• It is dramatic in method, with vividly realized characters who gossip and chat over games of piquet or at the theatre.
  • Their games were his games, their joys those of his own heart.
  • The author even cautiously floats the idea of subsidizing video games as part of anticrime policy.
  • Online games have been developed to train firefighters, soldiers, and others preparing for fast-paced jobs.
  • Achievements and leveling in games are inherently social, as they offer bragging rights and a way to compare progress to others.
  • Make blogs, iPods, and video games part of your pedagogy.
  • There are well-known words and obscure words about life in the country and in the city, words about games and emotions.
British Dictionary definitions for games

game1

/ɡeɪm/
noun
1.
an amusement or pastime; diversion
2.
a contest with rules, the result being determined by skill, strength, or chance
3.
a single period of play in such a contest, sport, etc
4.
the score needed to win a contest
5.
a single contest in a series; match
6.
(pl; often capital) an event consisting of various sporting contests, esp in athletics Olympic Games, Highland Games
7.
equipment needed for playing certain games
8.
short for computer game
9.
style or ability in playing a game he is a keen player but his game is not good
10.
a scheme, proceeding, etc, practised like a game the game of politics
11.
an activity undertaken in a spirit of levity; joke marriage is just a game to him
12.
  1. wild animals, including birds and fish, hunted for sport, food, or profit
  2. (as modifier) game laws
13.
the flesh of such animals, used as food: generally taken not to include fish
14.
an object of pursuit; quarry; prey (esp in the phrase fair game)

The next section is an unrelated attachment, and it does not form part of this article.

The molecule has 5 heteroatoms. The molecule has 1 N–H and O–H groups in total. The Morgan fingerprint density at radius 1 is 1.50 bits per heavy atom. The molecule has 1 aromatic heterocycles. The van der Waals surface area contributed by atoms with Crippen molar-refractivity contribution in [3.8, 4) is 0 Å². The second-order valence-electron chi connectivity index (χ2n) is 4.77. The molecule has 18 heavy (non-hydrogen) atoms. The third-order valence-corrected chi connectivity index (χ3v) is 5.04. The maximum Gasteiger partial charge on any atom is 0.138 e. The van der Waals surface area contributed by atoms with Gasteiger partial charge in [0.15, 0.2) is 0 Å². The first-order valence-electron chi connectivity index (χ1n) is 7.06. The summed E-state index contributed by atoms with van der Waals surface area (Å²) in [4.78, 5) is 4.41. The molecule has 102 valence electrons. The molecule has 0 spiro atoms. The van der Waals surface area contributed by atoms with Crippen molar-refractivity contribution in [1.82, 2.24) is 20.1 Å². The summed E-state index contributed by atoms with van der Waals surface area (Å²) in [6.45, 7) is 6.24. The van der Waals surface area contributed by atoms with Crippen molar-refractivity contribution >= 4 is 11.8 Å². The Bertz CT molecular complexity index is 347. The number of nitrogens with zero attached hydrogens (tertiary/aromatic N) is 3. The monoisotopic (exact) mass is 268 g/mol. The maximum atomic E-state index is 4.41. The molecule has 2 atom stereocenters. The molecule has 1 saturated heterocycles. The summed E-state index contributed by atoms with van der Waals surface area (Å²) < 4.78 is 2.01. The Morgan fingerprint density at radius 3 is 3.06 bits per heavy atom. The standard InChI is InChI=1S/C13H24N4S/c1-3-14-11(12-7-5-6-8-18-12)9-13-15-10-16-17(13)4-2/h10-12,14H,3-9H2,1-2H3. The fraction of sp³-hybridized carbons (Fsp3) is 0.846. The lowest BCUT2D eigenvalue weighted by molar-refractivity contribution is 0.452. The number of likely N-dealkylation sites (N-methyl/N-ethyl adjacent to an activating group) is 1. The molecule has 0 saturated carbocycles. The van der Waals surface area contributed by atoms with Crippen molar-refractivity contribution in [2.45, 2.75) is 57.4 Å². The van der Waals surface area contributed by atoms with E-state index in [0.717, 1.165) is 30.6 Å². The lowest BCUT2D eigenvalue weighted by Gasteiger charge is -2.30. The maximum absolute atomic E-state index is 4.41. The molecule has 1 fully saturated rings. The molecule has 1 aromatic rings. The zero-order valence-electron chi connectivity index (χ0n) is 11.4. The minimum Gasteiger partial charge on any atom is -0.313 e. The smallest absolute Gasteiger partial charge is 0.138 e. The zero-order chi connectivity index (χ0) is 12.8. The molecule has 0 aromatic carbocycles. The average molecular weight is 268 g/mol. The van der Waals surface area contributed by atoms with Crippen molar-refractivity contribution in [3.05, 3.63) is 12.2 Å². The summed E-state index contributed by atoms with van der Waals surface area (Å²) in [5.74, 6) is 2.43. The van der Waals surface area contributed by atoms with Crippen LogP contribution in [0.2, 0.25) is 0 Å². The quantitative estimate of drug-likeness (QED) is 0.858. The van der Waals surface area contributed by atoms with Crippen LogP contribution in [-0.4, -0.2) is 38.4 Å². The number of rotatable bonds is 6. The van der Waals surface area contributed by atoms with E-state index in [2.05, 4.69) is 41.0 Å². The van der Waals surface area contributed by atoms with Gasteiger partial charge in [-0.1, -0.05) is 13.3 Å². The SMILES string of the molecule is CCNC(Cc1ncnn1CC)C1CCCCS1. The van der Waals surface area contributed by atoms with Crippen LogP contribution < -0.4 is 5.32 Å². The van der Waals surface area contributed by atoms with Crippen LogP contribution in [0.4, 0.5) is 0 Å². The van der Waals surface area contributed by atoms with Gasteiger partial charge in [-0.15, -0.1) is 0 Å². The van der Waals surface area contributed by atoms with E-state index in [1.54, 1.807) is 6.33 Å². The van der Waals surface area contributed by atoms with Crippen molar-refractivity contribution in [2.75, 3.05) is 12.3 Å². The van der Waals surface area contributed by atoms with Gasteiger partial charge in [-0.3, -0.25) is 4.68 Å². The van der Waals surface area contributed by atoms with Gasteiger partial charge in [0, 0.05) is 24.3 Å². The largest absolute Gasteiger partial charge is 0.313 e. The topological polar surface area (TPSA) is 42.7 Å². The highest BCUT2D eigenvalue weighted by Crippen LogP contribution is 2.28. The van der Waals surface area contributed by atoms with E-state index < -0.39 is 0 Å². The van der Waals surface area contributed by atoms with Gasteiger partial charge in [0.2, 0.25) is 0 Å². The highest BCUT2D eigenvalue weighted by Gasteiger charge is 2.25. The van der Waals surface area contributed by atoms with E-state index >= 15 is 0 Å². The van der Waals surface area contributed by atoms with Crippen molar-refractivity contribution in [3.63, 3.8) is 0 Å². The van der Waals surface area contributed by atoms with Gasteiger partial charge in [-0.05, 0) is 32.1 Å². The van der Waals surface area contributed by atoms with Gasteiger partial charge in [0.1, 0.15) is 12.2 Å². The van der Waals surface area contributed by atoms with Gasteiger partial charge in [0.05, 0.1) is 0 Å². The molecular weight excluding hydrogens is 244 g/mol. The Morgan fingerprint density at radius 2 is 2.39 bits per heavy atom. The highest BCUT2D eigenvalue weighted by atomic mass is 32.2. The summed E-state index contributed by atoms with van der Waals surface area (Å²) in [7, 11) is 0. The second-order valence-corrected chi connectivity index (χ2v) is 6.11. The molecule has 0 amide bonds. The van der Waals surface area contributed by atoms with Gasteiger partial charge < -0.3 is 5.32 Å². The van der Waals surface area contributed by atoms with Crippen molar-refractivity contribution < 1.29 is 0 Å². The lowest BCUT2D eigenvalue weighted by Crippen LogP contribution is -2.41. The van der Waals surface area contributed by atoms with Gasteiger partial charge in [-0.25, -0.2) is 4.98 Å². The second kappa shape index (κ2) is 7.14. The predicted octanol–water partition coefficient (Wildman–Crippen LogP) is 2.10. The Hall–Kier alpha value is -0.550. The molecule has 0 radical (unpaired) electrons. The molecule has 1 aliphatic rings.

15.
(informal) work or occupation
16.
(informal) a trick, strategy, or device I can see through your little game
17.
(obsolete) pluck or courage; bravery
18.
(slang, mainly Brit) prostitution (esp in the phrase on the game)
19.
give the game away, to reveal one's intentions or a secret
20.
make game of, make a game of, to make fun of; ridicule; mock
21.
off one's game, playing badly
22.
on one's game, playing well
23.
play the game, to behave fairly or in accordance with rules
24.
the game is up, there is no longer a chance of success
adjective
25.
(informal) full of fighting spirit; plucky; brave
26.
(Austral, informal) game as Ned Kelly, as game as Ned Kelly, extremely brave; indomitable
27.
(usually foll by for) (informal) prepared or ready; willing I'm game for a try
verb
28.
(intransitive) to play games of chance for money, stakes, etc; gamble
Derived Forms
gamelike, adjective
Word Origin
Old English gamen; related to Old Norse gaman, Old High German gaman amusement

game2

/ɡeɪm/
adjective
1.
a less common word for lame1 game leg
Word Origin
C18: probably from Irish cam crooked
Collins English Dictionary - Complete & Unabridged 2012 Digital Edition
© William Collins Sons & Co. Ltd. 1979, 1986 © HarperCollins
Publishers 1998, 2000, 2003, 2005, 2006, 2007, 2009, 2012
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Word Origin and History for games

game

n.

Old English gamen "game, joy, fun, amusement," common Germanic (cf. Old Frisian game "joy, glee," Old Norse gaman, Old Saxon, Old High German gaman "sport, merriment," Danish gamen, Swedish gamman "merriment"), regarded as identical with Gothic gaman "participation, communion," from Proto-Germanic *ga- collective prefix + *mann "person," giving a sense of "people together."